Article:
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GHANAIAN PROVERBS AND SYMBOLS FOR COMMUNICATION
Okwasia na y3bu no b3 a y3kyer3 no mu- "When the fool is told a proverb, its meaning has to be explained to him" (Akan Proverb)



Ghanaian Proverbs like all African Proverbs offer wisdom and poetry in just one sentence. Proverbs play an important part in African cultures all across the continent. The beauty of proverbs is the universality of their meanings. Every culturally educated person from Africa can relate to them in some way, at some level. Yet they are also uniquely African and help students of African Studies and enthusiasts gain an insight into African culture. Ghanaian proverbs can convey (Nyansa)-Wisdom, ( Nokware) Truth,( Nyansapo) discovery of ideas, ( Abakosem) -Recount History as well as life lessons. 

Ghana has 10 main regions and over 50 ethnic communities with many distinctive languages. It is from the languages that the proverbs are created to reflect the communities' history, environment, life style, religious beliefs and cultural norms.  

Akan language is the most widely spoken language in Ghana. We are therefore writing all our quoted proverbs in the above language with literary translations: 

"Beebi Dehye3 akodan beebi akowaa" -A king's child when he is not known, becomes a slave/an ordinary person in a foreign land. 

Okoto nnwo anoma-The Crap Does not Begat a Bird

Nya Asem Hwe- You Only Get to Know Your Real Friends and Enemies In Times of Distress

Obrapa Gye Owura kwan- Good Name Precedes the Owner

Dzin Pa y3 sen ahoya-Good Name is Better than Riches

Oba Nyansafo) Y3bu No b3-A Word to the Wise is Enough

Wonsoum Wonye Nyimpa- It takes a Village

Efow Dua Pa a, Na Wo Pia Wo - When you climb a good tree, the community supports you ( Help Goes to the Prepared Person or the One Who is Ready)

Mmoko Nyinaa Nnbom Mber- All Farm Peppers do not Ripe at the same time ( Time for everything)

Ajumako Ampesi Wob) Kaw Dzi-It cost a lot to Prepare Ajumako Ampesi ( Nothing Comes Cheap)

Brosow a oy3 dew no na Abaa D3 ase- The most edible pawpaw tree has a plucking stick under it all the time

Ndwom a oy3 d3w no , na wogyegye ho- Only our Favorite Music, do we Sing Along

Kokobo Na Akok) Wosaa Wonda- Enemies Do Not Sleep on the Same Bed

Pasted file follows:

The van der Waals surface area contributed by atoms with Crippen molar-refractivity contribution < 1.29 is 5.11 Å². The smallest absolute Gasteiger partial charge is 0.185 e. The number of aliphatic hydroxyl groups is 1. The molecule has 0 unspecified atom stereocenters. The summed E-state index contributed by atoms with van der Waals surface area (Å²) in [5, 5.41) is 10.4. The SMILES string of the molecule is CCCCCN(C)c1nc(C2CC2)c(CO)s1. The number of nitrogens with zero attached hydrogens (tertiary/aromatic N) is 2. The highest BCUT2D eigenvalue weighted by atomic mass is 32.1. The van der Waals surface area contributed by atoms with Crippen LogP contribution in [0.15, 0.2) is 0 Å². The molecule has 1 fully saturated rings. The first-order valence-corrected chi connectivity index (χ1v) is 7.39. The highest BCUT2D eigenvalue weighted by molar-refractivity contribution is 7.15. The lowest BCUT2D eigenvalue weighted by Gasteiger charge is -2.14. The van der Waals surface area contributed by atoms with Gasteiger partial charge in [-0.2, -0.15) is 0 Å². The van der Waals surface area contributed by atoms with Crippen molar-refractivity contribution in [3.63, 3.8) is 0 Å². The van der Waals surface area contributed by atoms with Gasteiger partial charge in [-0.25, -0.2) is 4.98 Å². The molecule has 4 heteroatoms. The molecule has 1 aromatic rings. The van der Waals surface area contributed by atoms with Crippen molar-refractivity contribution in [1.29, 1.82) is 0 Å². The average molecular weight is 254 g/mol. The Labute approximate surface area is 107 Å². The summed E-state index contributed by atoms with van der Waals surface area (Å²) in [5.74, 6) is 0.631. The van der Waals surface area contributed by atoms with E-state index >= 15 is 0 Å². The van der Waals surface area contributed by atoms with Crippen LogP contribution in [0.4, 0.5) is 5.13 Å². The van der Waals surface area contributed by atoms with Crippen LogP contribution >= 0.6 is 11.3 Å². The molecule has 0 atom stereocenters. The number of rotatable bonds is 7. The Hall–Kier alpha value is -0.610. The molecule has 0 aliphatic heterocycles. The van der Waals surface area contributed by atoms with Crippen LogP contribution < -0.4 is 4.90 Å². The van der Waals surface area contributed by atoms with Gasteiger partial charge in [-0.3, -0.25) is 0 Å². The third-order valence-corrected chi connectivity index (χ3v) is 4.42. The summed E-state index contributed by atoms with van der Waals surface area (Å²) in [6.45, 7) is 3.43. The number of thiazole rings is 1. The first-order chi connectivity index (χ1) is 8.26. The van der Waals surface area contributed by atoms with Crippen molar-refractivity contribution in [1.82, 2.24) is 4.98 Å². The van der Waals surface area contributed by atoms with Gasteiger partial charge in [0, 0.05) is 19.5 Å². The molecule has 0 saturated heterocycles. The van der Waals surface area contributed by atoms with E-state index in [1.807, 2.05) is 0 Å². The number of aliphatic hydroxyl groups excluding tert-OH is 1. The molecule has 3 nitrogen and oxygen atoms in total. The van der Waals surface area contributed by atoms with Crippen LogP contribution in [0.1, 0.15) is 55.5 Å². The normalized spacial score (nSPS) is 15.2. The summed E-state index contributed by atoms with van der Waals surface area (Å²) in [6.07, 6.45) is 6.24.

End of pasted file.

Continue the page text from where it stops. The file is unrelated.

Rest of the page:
Agor y3 Wo dew a esoa twene- It is the enthusiastic lover of music that stays late to help carry drums.

Ama d3 oba saw ara ma adze akye, ana woabisa akyerema a?- Ama says she would dance till day break but did she ask when the drummers will stop?

Ndwom pa dze Asa Pa Nam- Good Music attracts Good Dance



SYMBOLS OF COMMUNICATION 
( ADINKRA)

The Origin and Meaning of Adinkra Symbols

Adinkra which means bidding farewell, is the name of a beautifully designed cotton cloth produced in Ghana and Côte d'Ivoire that has traditional Akan symbols stamped upon it. The adinkra symbols represent popular community proverbs and maxims, important community historical events, expression of particular attitudes or behaviour related to depicted figures, or concepts uniquely related to abstract shapes.  Other well known traditional cloths of importance are kente and adanudo.

Brief History:

The Akan people (of what is now Ghana and Côte d'Ivoire) had developed significant skills in weaving by the sixteenth century, with Nsoko (present day Begho) an important weaving centre. Adinkra, originally produced by the Gyaaman clans of the Bono ( Brong) region, was the exclusive right of royalty and spiritual leaders, and only used for important ceremonies such as funerals.

During a military conflict at the beginning of the nineteenth century, caused by the Gyaaman trying to copy the neighbouring Asante's 'golden stool' (the symbol of the Asante nation), the Gyaaman king was killed. His adinkra robe was taken by Nana Osei Bonsu-Panyin, the Asante Hene (Asante King), as a trophy. With the robe came the knowledge of adinkra aduru (the special ink used in the printing process) and the process of stamping the designs onto cotton cloth.

Nyansapo OheneTuo Osram Osram Ne Nsoroma Sankofa(Variant #1) Sankofa (Variant #3) Tabono Wawa Aba

Over time the Asante further developed adinkra symbology, incorporating their own philosophies, folk-tales and culture. Adinkra symbols were also used on pottery, metal work (especially abosodee), and are now incorporated into modern commercial designs (where their related meanings give added significance to the product), architecture and sculpture.

Dono Ntoaso Gye Ntame Kode Emower Ewa Musuyide Nkyin Kyin Akuma Nyame Nyame Nti Nyame Nwu Na Mawu

Adinkra cloth is more widely available today, although the traditional methods of production are very much in use. The traditional ink (adinkra aduru) used for stamping is obtained by boiling the bark of the Badie tree with iron slag. (Because the ink is not fixed, the material should not be washed!) Adinkra cloth is used in Ghana for special occasions such as weddings and initiation rites.

Ako Ben Akoko Nan Akoma Ntoaso Ananse Ntontan Bese Saka Bin Nka Bi Denkyem Dono

REFERENCES: http://www.adinkra.org/htmls/graphics.htm

                                        http://africanhistory.about.com/library/weekly/aaAdinkra.htm

                                       http://www.scribd.com/doc/30877874/Adinkra-Symbology

                                      


                                     




FOLLOW THIS LINK FOR DRUMMING FOR SOCIAL CHANGE GALLERY

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